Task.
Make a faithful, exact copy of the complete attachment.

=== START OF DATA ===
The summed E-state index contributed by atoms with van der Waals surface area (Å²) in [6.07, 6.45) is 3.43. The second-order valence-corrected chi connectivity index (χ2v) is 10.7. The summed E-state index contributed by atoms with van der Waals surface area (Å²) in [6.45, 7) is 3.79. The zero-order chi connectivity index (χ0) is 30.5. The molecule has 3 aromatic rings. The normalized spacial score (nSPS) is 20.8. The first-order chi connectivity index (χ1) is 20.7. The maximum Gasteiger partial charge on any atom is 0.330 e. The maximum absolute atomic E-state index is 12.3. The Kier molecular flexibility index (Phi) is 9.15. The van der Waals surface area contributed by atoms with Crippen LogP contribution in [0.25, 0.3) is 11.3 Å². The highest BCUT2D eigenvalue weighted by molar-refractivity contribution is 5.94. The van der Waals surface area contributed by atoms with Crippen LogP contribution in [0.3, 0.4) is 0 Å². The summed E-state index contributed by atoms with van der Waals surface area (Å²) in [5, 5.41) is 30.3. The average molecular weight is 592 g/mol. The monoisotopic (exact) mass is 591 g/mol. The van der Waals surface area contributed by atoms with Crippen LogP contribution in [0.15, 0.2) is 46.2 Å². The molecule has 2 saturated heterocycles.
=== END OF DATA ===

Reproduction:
The summed E-state index contributed by atoms with van der Waals surface area (Å²) in [6.07, 6.45) is 3.43. The second-order valence-corrected chi connectivity index (χ2v) is 10.7. The summed E-state index contributed by atoms with van der Waals surface area (Å²) in [6.45, 7) is 3.79. The zero-order chi connectivity index (χ0) is 30.5. The molecule has 3 aromatic rings. The normalized spacial score (nSPS) is 20.8. The first-order chi connectivity index (χ1) is 20.7. The maximum Gasteiger partial charge on any atom is 0.330 e. The maximum absolute atomic E-state index is 12.3. The Kier molecular flexibility index (Phi) is 9.15. The van der Waals surface area contributed by atoms with Crippen LogP contribution in [0.25, 0.3) is 11.3 Å². The highest BCUT2D eigenvalue weighted by molar-refractivity contribution is 5.94. The van der Waals surface area contributed by atoms with Crippen LogP contribution in [0.3, 0.4) is 0 Å². The summed E-state index contributed by atoms with van der Waals surface area (Å²) in [5, 5.41) is 30.3. The average molecular weight is 592 g/mol. The monoisotopic (exact) mass is 591 g/mol. The van der Waals surface area contributed by atoms with Crippen LogP contribution in [0.15, 0.2) is 46.2 Å². The molecule has 2 saturated heterocycles.